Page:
Groin pain is pain that occurs where the inner, upper thigh and lower abdomen meet.
Seek immediate medical attention if you have
- Groin pain associated with back, abdomen or chest pain
- Sudden, severe testicle pain
- Testicle pain and swelling accompanied by nausea, vomiting, fever, chills or blood in the urine
Schedule a doctor's visit if you have:
- Severe groin pain
- Groin pain that doesn't improve with home treatment within a few days
- Mild testicle pain lasting longer than a few days
- A lump or swelling in or around a testicle
- Intermittent intense pain along the lower side of your abdomen (flank) that may radiate along your groin and into your testicle
- Blood in your urine
If your groin pain is caused by a strain or sprain, these self-care measures might help:
- Take an over-the-counter pain reliever such as ibuprofen (Advil, Motrin IB, others) or acetaminophen (Tylenol, others).
- Place an ice pack or bag of frozen peas, wrapped in a protective layer such as a towel, on the sore area for 20 to 30 minutes two to four times a day.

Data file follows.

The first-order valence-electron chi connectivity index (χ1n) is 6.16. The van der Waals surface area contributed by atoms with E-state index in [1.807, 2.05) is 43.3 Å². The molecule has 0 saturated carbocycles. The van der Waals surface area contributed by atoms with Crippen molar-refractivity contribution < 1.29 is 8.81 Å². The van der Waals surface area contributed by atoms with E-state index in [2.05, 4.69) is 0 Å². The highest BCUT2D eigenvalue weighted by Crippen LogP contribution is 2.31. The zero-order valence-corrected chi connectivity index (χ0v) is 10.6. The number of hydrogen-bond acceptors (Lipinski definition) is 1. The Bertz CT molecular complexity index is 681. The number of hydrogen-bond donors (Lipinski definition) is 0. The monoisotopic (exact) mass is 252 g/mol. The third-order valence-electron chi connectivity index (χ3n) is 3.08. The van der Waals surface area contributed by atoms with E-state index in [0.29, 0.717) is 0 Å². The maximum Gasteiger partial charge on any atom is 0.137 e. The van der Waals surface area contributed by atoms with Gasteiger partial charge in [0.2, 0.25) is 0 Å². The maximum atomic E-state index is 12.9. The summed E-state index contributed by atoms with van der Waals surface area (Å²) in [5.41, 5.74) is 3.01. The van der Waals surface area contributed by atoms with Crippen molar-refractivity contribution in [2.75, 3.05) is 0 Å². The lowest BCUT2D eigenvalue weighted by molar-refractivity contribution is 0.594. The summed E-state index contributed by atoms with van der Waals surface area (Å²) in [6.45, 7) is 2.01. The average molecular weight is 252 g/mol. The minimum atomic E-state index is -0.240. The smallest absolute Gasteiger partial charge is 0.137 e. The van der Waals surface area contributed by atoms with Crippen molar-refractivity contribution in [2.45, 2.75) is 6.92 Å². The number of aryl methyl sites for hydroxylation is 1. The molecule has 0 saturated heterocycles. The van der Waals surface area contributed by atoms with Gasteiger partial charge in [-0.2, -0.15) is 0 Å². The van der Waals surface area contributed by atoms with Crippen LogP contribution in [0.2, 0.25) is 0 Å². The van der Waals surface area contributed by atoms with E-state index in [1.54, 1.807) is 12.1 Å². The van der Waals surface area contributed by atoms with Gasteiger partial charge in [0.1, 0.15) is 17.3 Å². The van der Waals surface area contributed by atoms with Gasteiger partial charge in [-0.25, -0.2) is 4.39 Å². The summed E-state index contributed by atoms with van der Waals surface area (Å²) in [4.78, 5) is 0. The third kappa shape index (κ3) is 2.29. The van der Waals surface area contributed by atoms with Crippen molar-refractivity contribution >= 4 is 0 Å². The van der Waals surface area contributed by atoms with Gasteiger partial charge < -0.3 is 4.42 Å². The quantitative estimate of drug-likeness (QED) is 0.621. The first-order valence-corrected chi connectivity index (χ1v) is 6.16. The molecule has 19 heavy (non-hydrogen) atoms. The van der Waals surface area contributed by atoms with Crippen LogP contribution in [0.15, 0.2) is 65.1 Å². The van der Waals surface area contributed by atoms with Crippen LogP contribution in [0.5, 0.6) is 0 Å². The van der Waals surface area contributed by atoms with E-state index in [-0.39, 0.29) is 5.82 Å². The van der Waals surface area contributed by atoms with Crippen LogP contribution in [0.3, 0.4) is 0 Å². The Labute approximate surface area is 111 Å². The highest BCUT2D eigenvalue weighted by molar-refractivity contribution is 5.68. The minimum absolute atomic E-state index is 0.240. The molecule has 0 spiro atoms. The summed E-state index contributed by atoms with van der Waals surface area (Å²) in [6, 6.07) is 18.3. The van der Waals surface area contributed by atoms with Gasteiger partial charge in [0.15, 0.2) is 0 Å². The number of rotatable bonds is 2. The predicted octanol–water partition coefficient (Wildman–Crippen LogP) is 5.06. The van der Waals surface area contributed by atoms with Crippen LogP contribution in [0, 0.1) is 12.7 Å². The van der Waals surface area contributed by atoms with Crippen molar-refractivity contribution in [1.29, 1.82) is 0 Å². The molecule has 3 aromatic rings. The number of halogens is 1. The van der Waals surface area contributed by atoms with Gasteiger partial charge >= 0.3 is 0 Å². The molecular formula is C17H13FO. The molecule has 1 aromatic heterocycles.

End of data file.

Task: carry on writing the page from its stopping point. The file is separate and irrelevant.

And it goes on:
- Temporarily stop participation in athletic activities. Rest is essential to heal any strains or sprains to your groin.
Nov. 14, 2017
- Johnson R, et al. Approach to hip and groin pain in the athlete and active adult. http://www.uptodate.com/home. Accessed Sept. 25, 2017.
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- Brooks DC, et al. Sports-related groin pain or "sports hernia." https://www.uptodate.com/contents/search. Accessed Sept. 25, 2017.
- Shah AJ, et al. Scrotal pain. Merck Manual Consumer Version. http://www.merckmanuals.com/home/kidney_and_urinary_tract_disorders/symptoms_of_kidney_and_urinary_tract_disorders/scrotal_pain.html?qt=groin pain&alt=sh. Accessed Sept. 25, 2017.
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